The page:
Easy examples would include accepting results of our service as material benefits of tangible value. Becoming the best book distributor, collecting the most donations, becoming a GBC at a very young age, filling stomachs under pretense of eating prasādam, bossing your wife because you are her guru – that kind of thing.

There are many ways we can act externally as if it was service to the Lord, and it really is, it pleases Kṛṣṇa as much as anything in the material world can please Him, but we are doing it for our own benefit, which spoils our progress.

Another kind is when we mistake our material feelings for spiritual. We imagine that we come to like Kṛṣṇa, like our service, like associating with devotees, like kīrtans, like Bhagavatam classes, like preaching, and we believe that these emotions are spiritual, that they come from our souls.

Nope, they come from pleasant interactions of material senses with their objects, and that includes stroking a false ego. These attractions are favorable to our progress but only to a degree. They serve their own purpose but once that purpose has been fulfilled they become obstacles instead. The purpose is, of course, to keep us engaged in service, so we better like what we are doing, and that’s why prasādam is delicious and kīrtans are sweet, there’s no other reason.

“Knowledge” is another article from that category. At first we need it, we need to understand the philosophy, need to justify our sacrifices, need to know everything about Kṛṣṇa, material and spiritual worlds, we need to know everything. As it’s said in the Bhāgavatam, we need to understand nesciense as well – to see how illusion works so that we can avoid falling its victims.

After a certain point, however, knowledge becomes a burden. At the very highest stages devotees know nothing and everything they know is objectively wrong. They don’t know that Kṛṣṇa is God and they worship demigods instead. The whole Govardhana pastime was rooted in ignorance, for example.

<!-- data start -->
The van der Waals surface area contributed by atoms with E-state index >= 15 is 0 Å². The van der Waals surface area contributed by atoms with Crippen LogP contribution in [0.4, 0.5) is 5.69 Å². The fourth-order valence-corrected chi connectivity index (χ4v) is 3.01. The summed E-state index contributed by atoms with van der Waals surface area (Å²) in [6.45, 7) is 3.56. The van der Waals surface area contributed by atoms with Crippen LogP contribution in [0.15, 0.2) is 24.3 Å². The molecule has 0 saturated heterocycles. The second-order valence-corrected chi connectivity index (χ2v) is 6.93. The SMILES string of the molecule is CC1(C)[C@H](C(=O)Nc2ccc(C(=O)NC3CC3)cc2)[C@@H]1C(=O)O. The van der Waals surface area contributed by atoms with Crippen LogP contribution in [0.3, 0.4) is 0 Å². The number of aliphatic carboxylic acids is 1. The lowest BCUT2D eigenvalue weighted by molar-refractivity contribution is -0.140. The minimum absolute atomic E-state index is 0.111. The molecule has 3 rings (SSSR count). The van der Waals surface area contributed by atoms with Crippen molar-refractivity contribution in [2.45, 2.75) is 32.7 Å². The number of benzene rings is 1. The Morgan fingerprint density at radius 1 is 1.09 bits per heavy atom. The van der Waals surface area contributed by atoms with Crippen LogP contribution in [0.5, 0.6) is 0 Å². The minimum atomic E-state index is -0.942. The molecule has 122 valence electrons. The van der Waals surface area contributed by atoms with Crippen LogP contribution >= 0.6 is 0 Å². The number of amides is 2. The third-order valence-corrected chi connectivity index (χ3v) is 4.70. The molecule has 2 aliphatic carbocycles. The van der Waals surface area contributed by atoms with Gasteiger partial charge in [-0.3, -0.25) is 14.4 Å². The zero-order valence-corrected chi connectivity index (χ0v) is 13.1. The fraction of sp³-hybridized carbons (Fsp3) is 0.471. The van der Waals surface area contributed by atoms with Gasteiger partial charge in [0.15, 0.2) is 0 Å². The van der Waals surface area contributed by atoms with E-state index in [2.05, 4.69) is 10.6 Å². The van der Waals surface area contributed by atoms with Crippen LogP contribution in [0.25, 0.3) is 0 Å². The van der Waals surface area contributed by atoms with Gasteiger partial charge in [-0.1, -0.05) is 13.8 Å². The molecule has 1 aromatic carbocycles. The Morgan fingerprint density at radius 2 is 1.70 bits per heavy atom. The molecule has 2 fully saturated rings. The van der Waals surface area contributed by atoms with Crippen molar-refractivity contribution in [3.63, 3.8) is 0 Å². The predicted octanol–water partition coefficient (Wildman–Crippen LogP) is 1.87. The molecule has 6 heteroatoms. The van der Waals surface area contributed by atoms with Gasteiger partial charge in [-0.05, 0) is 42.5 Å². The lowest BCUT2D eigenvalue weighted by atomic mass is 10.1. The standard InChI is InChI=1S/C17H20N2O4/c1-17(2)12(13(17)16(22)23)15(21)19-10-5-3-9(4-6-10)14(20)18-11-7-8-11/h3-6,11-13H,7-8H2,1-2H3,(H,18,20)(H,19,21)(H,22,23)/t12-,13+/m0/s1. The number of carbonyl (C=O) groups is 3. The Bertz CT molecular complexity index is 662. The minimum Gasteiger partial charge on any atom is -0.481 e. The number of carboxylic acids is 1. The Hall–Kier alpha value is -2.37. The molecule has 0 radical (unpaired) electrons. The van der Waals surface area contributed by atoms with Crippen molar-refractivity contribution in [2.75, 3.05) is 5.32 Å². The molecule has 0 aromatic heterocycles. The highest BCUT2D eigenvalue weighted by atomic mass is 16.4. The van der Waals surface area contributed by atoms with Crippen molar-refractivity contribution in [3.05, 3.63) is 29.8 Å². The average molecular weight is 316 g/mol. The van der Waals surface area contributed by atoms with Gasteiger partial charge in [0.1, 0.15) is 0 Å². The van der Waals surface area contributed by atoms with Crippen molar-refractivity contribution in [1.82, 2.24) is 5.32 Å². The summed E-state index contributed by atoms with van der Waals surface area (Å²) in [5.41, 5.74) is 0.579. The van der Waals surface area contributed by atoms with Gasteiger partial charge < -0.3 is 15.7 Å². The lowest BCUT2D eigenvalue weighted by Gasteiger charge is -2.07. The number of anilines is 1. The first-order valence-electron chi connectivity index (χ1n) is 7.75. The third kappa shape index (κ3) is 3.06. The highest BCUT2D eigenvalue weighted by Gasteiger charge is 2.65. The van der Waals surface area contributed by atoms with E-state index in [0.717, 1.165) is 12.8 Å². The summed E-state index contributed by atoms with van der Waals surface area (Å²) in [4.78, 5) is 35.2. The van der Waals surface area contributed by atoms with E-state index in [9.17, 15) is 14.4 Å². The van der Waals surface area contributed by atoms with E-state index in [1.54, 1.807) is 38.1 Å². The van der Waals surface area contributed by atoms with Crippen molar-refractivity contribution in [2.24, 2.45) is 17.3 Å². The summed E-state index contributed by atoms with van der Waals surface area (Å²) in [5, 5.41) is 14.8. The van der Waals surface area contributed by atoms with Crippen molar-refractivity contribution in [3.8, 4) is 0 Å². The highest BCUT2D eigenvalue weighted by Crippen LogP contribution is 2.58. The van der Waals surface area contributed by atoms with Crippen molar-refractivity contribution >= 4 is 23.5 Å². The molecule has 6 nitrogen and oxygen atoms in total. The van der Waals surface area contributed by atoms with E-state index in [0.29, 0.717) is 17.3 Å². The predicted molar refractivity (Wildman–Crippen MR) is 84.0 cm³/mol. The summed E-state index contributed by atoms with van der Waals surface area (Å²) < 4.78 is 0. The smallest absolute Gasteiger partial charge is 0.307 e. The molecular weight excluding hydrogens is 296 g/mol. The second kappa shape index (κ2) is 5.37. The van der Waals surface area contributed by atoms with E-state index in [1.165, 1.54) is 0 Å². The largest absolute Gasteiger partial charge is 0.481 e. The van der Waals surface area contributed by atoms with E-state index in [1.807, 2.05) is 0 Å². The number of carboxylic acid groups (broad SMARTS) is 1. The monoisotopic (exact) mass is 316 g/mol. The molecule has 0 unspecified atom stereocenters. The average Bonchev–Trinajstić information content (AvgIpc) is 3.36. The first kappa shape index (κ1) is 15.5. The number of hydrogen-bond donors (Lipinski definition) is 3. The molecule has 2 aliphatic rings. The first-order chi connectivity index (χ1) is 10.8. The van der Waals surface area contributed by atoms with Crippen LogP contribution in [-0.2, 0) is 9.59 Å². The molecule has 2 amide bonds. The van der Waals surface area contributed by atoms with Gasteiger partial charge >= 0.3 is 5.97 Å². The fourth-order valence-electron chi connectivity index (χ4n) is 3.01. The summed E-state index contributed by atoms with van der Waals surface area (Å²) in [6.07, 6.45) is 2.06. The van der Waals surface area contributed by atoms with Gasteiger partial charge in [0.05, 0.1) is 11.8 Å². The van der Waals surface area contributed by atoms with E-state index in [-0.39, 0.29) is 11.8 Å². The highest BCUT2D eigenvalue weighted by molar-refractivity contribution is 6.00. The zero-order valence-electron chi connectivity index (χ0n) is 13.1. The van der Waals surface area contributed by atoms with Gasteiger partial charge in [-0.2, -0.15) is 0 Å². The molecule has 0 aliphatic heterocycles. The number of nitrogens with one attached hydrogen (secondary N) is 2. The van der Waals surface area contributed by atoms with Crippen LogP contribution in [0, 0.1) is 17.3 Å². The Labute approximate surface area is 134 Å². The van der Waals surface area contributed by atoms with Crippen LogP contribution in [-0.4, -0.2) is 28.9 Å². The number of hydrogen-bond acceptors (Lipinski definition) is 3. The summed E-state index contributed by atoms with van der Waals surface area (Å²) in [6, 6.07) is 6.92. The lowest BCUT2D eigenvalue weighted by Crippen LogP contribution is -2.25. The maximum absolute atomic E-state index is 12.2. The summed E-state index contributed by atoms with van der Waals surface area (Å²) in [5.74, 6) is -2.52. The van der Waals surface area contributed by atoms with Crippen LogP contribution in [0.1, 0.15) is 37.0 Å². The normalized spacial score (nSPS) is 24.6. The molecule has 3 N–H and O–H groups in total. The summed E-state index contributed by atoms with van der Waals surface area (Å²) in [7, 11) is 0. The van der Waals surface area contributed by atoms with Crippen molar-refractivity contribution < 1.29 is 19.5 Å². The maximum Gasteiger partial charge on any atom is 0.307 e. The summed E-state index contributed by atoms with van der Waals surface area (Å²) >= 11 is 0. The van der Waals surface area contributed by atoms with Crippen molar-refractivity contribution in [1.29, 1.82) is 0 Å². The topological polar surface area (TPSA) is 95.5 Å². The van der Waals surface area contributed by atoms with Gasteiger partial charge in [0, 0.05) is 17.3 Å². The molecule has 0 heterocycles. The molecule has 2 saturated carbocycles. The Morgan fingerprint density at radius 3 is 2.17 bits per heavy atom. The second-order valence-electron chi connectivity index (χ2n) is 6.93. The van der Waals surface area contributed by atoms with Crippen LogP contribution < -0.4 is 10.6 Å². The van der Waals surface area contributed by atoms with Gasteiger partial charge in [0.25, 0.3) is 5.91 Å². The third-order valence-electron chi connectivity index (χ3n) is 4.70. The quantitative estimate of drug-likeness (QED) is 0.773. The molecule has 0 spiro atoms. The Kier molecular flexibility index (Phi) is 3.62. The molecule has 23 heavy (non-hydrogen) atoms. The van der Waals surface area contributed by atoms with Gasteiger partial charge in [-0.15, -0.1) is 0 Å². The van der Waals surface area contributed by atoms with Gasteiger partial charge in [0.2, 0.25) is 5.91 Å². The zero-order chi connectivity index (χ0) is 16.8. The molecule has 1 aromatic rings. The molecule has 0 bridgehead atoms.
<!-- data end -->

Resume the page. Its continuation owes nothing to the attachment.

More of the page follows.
At some point we become too clever to remain simple and peaceful devotees, which hurts our progress. Just as in Vṛndāvana, we should be somewhat aware of the actual situation but we shouldn’t waste time analyzing it. Yes, Kṛṣṇa is God, devotees of Vṛṇdāvana might occasionally think to themselves, but let’s not allow this knowledge to interfere in our relationships with Him.

Similarly, certain things about our world and about our ISKCON might be very revealing but we should not let them distract us from our service. If we know that we should constantly chant the Holy Names and offer respect and service to every vaiṣṇava, and actually every living entity, we don’t need to know anything else.

Too much knowledge is an illusion – it makes us ignorant about our purpose, we forget it and go on exercising our brain power instead. Feels good, right? Much better satisfaction than simply eating, sleeping, mating, and defending. It’s still satisfaction of our material brains overpowering material energy, though, a non-devotional thing, and an illusion.

I would even go so far as to say that our visits to the holy dhāmas are illusory but that is a serious allegation, need to be careful about it and so I won’t indulge in such apostasy today.